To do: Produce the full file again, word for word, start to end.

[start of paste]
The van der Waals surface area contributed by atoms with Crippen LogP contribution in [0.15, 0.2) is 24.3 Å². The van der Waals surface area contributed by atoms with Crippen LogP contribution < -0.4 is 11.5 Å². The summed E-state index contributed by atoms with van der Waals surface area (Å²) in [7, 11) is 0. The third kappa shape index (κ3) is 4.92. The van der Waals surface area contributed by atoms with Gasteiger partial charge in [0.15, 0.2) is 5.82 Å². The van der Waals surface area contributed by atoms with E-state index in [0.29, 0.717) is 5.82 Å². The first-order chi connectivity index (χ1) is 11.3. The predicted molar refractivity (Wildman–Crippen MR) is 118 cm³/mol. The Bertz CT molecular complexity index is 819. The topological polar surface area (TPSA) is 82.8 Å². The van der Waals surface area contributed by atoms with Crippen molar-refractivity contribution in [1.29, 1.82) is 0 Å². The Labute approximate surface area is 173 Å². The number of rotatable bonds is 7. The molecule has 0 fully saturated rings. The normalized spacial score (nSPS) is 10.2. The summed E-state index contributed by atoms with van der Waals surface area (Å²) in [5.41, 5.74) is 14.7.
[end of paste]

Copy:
The van der Waals surface area contributed by atoms with Crippen LogP contribution in [0.15, 0.2) is 24.3 Å². The van der Waals surface area contributed by atoms with Crippen LogP contribution < -0.4 is 11.5 Å². The summed E-state index contributed by atoms with van der Waals surface area (Å²) in [7, 11) is 0. The third kappa shape index (κ3) is 4.92. The van der Waals surface area contributed by atoms with Gasteiger partial charge in [0.15, 0.2) is 5.82 Å². The van der Waals surface area contributed by atoms with E-state index in [0.29, 0.717) is 5.82 Å². The first-order chi connectivity index (χ1) is 11.3. The predicted molar refractivity (Wildman–Crippen MR) is 118 cm³/mol. The Bertz CT molecular complexity index is 819. The topological polar surface area (TPSA) is 82.8 Å². The van der Waals surface area contributed by atoms with Crippen molar-refractivity contribution in [1.29, 1.82) is 0 Å². The Labute approximate surface area is 173 Å². The number of rotatable bonds is 7. The molecule has 0 fully saturated rings. The normalized spacial score (nSPS) is 10.2. The summed E-state index contributed by atoms with van der Waals surface area (Å²) in [5.41, 5.74) is 14.7.